appearance, we just omit its definition from the shape meaning that it can
appear or not.
2.- In a later project we noticed that "rdf:type :Country" was too
restrictive for those nodes because we included also regions in the range
of the "cex:ref-area" property.

Jose Labra

>
>
> On 12/30/2015 10:49 PM, Jose Emilio Labra Gayo wrote:
> > On Mon, Dec 28, 2015 at 6:05 PM, Peter F. Patel-Schneider
> > <pfpschneider@gmail.com <mailto:pfpschneider@gmail.com>> wrote:
> >
> >     I took a look at "Validating and Describing Linked Data Portals using
> >     Shapes", as submitted to the Semantic Web Journal in early December.
> >     The current version of the submitted paper is currently available at
> >     www.semantic-web-journal.net/system/files/swj1260.pdf
> >     <http://www.semantic-web-journal.net/system/files/swj1260.pdf> but
> this
> >     version has
> >     unknown differences from the version that I looked at.
> >
> >     The submission extensively uses an example about measuring the World
> Wide
> >     Web's contribution to global development and human rights.  This
> example
> >     comes from a previous paper by J. E. L. Gayo, H. Farham, J. C.
> Fernández,
> >     and J. M. Á. Rodríguez, "Representing statistical indexes as linked
> data
> >     including metadata about their computation process".  The ShEx
> provided in
> >     the submission for the example has some significant unexplained
> differences
> >     from the example in the published paper.
> >
> >
> > The differences were introduced to better explain some features from
> ShEx. The
> > paper uses the WebIndex data as an use case to introduce those features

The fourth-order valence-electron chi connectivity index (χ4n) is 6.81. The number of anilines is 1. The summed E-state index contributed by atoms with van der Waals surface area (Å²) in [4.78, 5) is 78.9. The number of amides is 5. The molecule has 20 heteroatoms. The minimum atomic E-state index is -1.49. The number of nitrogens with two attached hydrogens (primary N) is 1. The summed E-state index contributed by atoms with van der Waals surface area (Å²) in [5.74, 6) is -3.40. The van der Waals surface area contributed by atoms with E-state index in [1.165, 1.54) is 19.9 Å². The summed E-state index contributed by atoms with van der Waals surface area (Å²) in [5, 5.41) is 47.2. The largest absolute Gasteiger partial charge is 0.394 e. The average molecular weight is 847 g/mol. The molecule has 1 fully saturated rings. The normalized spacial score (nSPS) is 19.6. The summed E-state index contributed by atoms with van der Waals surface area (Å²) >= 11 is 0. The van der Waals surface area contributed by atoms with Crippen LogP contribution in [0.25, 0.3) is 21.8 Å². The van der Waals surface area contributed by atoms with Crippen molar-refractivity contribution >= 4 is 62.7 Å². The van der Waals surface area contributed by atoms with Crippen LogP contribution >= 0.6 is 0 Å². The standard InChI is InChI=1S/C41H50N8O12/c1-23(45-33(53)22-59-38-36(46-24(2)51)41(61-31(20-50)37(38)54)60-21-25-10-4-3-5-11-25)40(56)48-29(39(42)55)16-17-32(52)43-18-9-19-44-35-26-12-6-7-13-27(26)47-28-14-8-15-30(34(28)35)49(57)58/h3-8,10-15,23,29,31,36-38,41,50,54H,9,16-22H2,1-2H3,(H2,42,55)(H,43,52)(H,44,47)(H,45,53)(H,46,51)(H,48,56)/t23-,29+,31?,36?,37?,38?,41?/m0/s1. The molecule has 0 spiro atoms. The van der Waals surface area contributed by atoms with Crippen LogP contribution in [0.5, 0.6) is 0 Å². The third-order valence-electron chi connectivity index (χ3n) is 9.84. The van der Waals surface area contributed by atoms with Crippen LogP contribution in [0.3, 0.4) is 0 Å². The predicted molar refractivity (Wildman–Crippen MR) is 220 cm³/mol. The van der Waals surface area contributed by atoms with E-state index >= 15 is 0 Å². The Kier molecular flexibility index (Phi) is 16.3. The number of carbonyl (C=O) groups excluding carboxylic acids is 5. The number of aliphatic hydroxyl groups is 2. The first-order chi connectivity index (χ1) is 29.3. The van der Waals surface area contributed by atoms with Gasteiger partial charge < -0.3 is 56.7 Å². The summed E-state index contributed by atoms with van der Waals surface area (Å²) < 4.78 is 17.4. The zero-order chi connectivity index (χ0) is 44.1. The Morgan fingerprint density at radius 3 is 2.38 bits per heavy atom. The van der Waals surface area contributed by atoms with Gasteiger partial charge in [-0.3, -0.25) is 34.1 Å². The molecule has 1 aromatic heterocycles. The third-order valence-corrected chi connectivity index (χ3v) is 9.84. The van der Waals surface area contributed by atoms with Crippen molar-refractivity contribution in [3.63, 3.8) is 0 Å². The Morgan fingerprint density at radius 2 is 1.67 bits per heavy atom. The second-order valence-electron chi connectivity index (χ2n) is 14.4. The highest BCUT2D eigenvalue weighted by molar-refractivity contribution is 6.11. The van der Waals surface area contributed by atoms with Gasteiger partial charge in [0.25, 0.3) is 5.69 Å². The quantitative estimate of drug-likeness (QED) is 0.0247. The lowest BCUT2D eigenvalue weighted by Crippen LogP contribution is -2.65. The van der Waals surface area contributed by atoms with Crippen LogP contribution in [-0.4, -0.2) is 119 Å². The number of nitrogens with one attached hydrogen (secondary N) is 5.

> to the
> > reader. The paper is self-contained in that sense because the problem
> > statement is described using the figure 2 diagram and the ShEx
> definitions
> > from section 3.
> >
> >     I was unable to determine the exact details of the example as there
> is no
> >     definition of the the formalism used for the bulk of information
> about the
> >     example - Figure 2 in the submission.  Here is my reconstruction of
> the data
> >     model in Figure 2 plus the suborganization relationship and a little
> bit
> >     more from the earlier paper.
> >
> >
> > The details are given in section 3 using ShEx.
> >
> > From this email and another private email you sent me with your review, I
> > guess that one misunderstanding is that you considered this paper as a
> > comparison between ShEx and SHACL, while the paper was not written for
> that
> > purpose in mind.
> >
> > As you can read in the conclusions: "In general we consider that the
> benefits
> > of validation using either ShEx or SHACL can help the adoption of RDF
> based
> > solutions where the quality of data is an important issue."
> >
> > The purpose of the paper is to show that both ShEx and SHACL can be used
> to
> > validate linked data portals.
> >
> > The paper introduces the problem statement in an informal way in section
> 2,
> > then, it describes the dataset using ShEx in section 3 showing that a
> linked
> > data portal can be described in ShEx. Later on, it shows how those
> definitions
> > can be defined in SHACL and proposes that dataset as a benchmark.
> >
> >